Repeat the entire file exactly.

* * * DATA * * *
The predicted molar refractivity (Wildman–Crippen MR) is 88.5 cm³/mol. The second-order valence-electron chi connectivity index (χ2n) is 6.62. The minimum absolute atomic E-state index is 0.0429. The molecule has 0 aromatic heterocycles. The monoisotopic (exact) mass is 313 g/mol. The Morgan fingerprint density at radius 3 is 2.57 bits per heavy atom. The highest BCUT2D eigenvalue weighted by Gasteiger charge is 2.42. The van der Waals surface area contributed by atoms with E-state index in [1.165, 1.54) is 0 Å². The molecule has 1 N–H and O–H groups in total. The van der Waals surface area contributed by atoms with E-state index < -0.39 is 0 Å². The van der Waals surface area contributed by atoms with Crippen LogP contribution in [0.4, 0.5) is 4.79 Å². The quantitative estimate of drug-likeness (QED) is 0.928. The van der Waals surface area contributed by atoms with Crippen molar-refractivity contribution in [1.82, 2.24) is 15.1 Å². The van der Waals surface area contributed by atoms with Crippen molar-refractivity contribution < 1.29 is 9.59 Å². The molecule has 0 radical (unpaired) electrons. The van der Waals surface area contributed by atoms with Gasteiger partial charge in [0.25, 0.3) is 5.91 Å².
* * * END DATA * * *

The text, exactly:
The predicted molar refractivity (Wildman–Crippen MR) is 88.5 cm³/mol. The second-order valence-electron chi connectivity index (χ2n) is 6.62. The minimum absolute atomic E-state index is 0.0429. The molecule has 0 aromatic heterocycles. The monoisotopic (exact) mass is 313 g/mol. The Morgan fingerprint density at radius 3 is 2.57 bits per heavy atom. The highest BCUT2D eigenvalue weighted by Gasteiger charge is 2.42. The van der Waals surface area contributed by atoms with E-state index in [1.165, 1.54) is 0 Å². The molecule has 1 N–H and O–H groups in total. The van der Waals surface area contributed by atoms with E-state index < -0.39 is 0 Å². The van der Waals surface area contributed by atoms with Crippen LogP contribution in [0.4, 0.5) is 4.79 Å². The quantitative estimate of drug-likeness (QED) is 0.928. The van der Waals surface area contributed by atoms with Crippen molar-refractivity contribution in [1.82, 2.24) is 15.1 Å². The van der Waals surface area contributed by atoms with Crippen molar-refractivity contribution < 1.29 is 9.59 Å². The molecule has 0 radical (unpaired) electrons. The van der Waals surface area contributed by atoms with Gasteiger partial charge in [0.25, 0.3) is 5.91 Å².